"In the book of Isaiah (55:10-11) the word of God is envisioned as the rain God sends to earth, and the prophet declares that it will return not empty, but bearing good fruit. If we are made in God's image, perhaps we are also words of God in this sense, and our life's pilgrimage is to determine what our particular word is and how we are to bring it to fruition. Within this frame of reference, we can envision the whole of our life as a journey home." Kathleen Norris in Acedia and Me
Is it so? Am I with all my fumbling and stumbling really a word of God? I am evaluating Kathleen Norris' statement but as I read it, it is the kind of thing that, whether true or not, I want to be true. I would like to know that like the raindrop, one of God's simplest creations, I come from him and when I return to him I will have accomplished what he sent me to do, that my journey home will be completed with hearing the words, “Well done, good and faithful…”
If Norris is right then part of what it is I am sent to do must be to search because much of the time I do not know why I have been sent. I do not often have the sense of having been aimed. I more often have the sense of figuring it out as I go. Unlike a raindrop, which plummets from the heavens on an unvarying straight line toward the accomplishment of its mission, I, like the hymn writer, am prone to wander.
But I suppose even in my wandering God is saying something, that there is a message to be found. To believe such would be the counsel of not only Kathleen Norris but also Frederick Buechner who says we must listen to our lives, every single moment of them in the thrill and excitement of them and in the humdrum and tedium of them. We must pay attention to what is happening in us and to us and through us, because the moments and the days we live form a kind of alphabet, an alphabet of grace, in which the word that God is speaking to us can be found. The moments are pouring forth speech as surely as the heavens declare the glory of God and the earth is showing his handiwork. We, too, you see, are God’s handiwork. Ephesians 2:10 says “we are God’s workmanship.” Some of translated the word workmanship as masterpiece. The Greek word behind our translations is poiema. You’ll immediately see we get our word poem there. We are God’s poem. Our lives have an unseen, by us so often, rhythm and rhyme. God is speaking in us.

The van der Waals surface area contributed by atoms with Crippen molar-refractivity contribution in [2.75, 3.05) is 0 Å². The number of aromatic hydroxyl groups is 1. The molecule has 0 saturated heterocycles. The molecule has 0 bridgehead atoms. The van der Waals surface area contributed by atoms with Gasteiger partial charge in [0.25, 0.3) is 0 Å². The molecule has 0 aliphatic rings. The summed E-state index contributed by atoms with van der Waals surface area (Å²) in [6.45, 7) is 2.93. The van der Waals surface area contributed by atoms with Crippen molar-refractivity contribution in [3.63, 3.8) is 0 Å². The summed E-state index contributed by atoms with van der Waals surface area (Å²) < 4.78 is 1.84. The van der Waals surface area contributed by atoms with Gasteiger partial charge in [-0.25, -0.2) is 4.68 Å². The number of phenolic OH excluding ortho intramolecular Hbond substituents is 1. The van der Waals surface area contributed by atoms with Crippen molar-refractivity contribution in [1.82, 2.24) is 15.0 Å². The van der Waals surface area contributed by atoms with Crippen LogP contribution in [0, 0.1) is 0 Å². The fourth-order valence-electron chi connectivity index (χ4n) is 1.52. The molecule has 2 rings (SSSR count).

Listening, paying attention to whatever it is we are paying attention to in our lives is hard work. It requires abiding in Christ, being watchful and thankful, redeeming the time. Or in other words, staying with it every moment. Even though our course may wander we can’t let our attention to Christ do so. Not this year.